When it comes to antibiotics overuse in your animal-based protein—ranging from hog production to egg production to dairy and beef—things have gotten worse, and are unlikely to get better any time soon.
Why? Simply put, big business has a lock on policy, according to a notable new study from Johns Hopkins Center for a Livable Future.
In fact, industrial farming and the pharmaceutical industries’ political influence is being felt at every level: “In academic research, agricultural policy development, and government regulation and enforcement,” says the 14-member commission of scientists and ethicists.
The all-star panel includes Marion Nestle, a leading food policy expert and professor at New York University, Bernard Rollin, animal ethicist and professor at Colorado State University, and former U.S. Agriculture Secretary for the Clinton administration, Dan Glickman.
The 84-page study found that meat production in the U.S. is unsustainable, damaging to the environment, poses a serious and looming threat to public health, and the industry is purposely thwarting laws introduced to bring about change in livestock production.
The report examined the meat production industry since the the landmark 2008 Pew Commission on Industrial Farm Animal Production study, which called on industry to reduce the use of antibiotics in animal production and to address the environmental impacts associated with large-scale production.
Current FDA rules to reduce antibiotic use are ineffective. New laws, like the Preservation of Antibiotics for Medical Treatment Act have languished in Congress.
And the Obama administration “has not engaged on the recommendations outlined in the report in a meaningful way; in fact, regulatory agencies in the administration have acted regressively in their decision-making and policy-setting procedures,” according to the report.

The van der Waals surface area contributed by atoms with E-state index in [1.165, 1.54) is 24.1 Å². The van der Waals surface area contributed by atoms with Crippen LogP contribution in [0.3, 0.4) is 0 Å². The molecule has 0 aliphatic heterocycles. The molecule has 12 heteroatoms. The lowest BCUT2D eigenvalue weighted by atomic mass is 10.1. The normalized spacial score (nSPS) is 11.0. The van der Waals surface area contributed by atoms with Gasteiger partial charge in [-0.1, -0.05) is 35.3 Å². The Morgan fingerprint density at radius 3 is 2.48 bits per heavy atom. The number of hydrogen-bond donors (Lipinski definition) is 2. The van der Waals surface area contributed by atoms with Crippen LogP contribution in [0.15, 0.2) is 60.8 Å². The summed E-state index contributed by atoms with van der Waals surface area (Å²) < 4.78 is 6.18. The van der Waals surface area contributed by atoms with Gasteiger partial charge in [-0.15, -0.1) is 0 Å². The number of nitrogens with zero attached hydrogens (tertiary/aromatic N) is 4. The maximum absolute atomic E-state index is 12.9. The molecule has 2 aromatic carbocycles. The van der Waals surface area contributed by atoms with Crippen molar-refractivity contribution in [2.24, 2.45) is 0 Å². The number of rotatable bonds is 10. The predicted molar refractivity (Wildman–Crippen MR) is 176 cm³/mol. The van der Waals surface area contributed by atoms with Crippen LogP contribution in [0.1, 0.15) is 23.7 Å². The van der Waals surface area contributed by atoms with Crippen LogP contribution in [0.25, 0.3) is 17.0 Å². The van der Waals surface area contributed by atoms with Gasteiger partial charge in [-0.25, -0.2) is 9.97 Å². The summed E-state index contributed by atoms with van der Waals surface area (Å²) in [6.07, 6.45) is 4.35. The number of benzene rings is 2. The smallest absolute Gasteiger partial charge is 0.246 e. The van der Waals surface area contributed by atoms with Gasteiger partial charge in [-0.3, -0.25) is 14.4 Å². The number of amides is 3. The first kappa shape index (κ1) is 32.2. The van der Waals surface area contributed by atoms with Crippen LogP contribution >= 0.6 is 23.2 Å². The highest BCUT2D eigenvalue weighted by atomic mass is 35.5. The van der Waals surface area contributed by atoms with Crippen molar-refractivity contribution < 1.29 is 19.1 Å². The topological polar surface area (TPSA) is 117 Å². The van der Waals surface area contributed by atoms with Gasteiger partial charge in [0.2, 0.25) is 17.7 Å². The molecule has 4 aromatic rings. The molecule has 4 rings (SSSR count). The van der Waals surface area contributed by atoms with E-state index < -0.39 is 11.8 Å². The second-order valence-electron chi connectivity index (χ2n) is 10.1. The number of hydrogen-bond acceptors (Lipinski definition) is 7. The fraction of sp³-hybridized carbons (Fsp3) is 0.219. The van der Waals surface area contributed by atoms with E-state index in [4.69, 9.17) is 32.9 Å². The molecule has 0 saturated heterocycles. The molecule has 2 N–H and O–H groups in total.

While that may be disheartening news, the commission came forward with 24 recommendations for action that focus on antimicrobial use, the environment, animal welfare, impact on rural communities and improving funding for animal agriculture research.
The recommendations include banning the non-therapeutic use of antibiotics in food animal production, phasing out the use of intensive and inhumane production practices, including gestation crates for hogs and battery cages in egg production, and introducing better environmental solutions for dealing with farm waste.
Of those, it’s the ongoing use of antibiotics in animal production and the inability of Congress or FDA to seriously address the issue that the commission says are creating a serious public health risk—a finding that echoes last month’s CDC report warning Americans that we could be heading into a post-antibiotic world.
According to the report, 9.8 billion animals are raised and slaughtered for meat in the U.S. each year. In 2011, nearly 30 million pounds of antibiotics—four times the amount sold to humans—were purchased by meat producers who use the drugs to promote growth and prevent disease from spreading in animals that are raised in operations where they are closely confined. That practice, the study says, has resulted in retail meat that carries antibiotic resistant pathogens.
The most recent example? Antibiotic resistant salmonella found on Foster Farms chicken that’s sickened over 330 people, with a worrisome 40 percent hospitalization rate.
The food industry's reaction to the report was swift.
“The report is wrong in every aspect, and the CLF ignored the extensive steps animal agriculture has taken over the last decade or more to address various industry challenges," said Randy Spronk, president of the National Pork Producers Council.
Some reaction to today's report was better than swift—it was prescient.
A day before the CLF report was released, the Animal Agriculture Alliance, an industry group that represents farmers and ranchers, published their own report: “Advances in Animal Agriculture: What the Center for a Livable Future, Pew Commission and Others Aren’t Telling You About Food Production.”
“Farmers and ranchers have proactively implemented multiple steps to ensure antibiotic use in food-producing animals does not affect human health and to minimize the development of antibiotic resistant bacteria,” says the Alliance report.
But Bob Martin, CLF’s Food System Policy Program director, says that’s disingenuous.
“The meat industry is touting efforts to phase out antibiotics used for growth promotion. But then they say the need to use it for disease prevention. If you look closely, it’s the same practice. They’re just calling it something else,” says Martin.
“By releasing their report before ours was even released speaks more to their fear of things more than any genuine concern about what was in the report,” he adds.